of sentences (e.g. Mos. 2:19; 3:34; 4:24), jumped from plural
('ye') to singular ('thou') in the same sentence (Mos. 4:22) and
moved from verbs without endings to ones with endings (e.g. 'yields...
The Use of the Old Testament in the Book of Mormon, by
Wesley P. Walters, 1990, p. 30
Our own computer study of the Book of Mormon has certainly not
been as sophisticated as that of David I. Holmes, but we have reached
similar conclusions. We approached the problem from a different
angle. After noticing that the same phrases of two or more words
appear time after time throughout Joseph Smith's scriptures, we
used the computer to identify hundreds of these groups of words
and feel that they provide powerful evidence that the Book of
Mormon, the Inspired Version of the Bible the Doctrine
and Covenants and the Pearl of Great Price were all the
product of one mind.
B. H. Roberts' Doubts
As unbelievable as it may seem to many members of the Mormon Church,
the noted Mormon historian B. H. Roberts also came to believe that
there was a strong possibility that Joseph Smith borrowed from books
that were available to him at the time he wrote the Book of Mormon.
Roberts, of course, was one of the greatest scholars the church
has ever known. He not only prepared the "Introduction And Notes"
for Joseph Smith's History of the Church (Seven volumes),
but he also wrote the six-volume work, A Comprehensive History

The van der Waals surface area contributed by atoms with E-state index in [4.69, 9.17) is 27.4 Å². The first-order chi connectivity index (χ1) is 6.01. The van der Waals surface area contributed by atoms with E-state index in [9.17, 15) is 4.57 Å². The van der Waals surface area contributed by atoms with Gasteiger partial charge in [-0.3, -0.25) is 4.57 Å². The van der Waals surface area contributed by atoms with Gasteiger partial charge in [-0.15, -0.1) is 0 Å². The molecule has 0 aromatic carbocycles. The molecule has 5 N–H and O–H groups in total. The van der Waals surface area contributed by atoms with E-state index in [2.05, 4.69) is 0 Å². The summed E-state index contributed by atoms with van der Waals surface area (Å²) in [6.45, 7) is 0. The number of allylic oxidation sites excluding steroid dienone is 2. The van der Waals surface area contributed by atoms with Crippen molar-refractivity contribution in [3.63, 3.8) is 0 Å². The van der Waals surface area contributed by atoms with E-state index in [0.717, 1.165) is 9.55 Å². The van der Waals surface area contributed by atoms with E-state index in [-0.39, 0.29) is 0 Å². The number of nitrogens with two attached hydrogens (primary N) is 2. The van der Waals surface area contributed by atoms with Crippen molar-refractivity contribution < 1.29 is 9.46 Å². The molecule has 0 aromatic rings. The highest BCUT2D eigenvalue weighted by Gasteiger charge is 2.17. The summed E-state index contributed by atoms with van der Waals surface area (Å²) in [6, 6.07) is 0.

of The Church of Jesus Christ of Latter-day Saints. He is also
noted for his many works defending the Book of Mormon.
After studying Ethan Smith's View of the Hebrews, published
in 1825, Roberts listed eighteen parallels between it and the Book
of Mormon. He wrote two very significant manuscripts which were
suppressed for many years because of the fear that the contents
would prove harmful to the Mormon Church. Fortunately, we obtained
copies of both manuscripts and printed photographs from them in
1979. In 1980 we photographically reproduced both manuscripts under
the title Roberts' Secret Manuscripts Revealed. The manuscripts
were later printed by the University of Illinois Press in a hard-back
book entitled Studies of the Book of Mormon.
In his secret manuscripts B. H. Roberts acknowledged that Joseph
Smith himself could have written the Book of Mormon from the information
that was available to him at the time. The deeper B. H. Roberts
delved into the relationship between the Book of Mormon and books
by Ethan Smith and Josiah Priest, the more his faith in the divine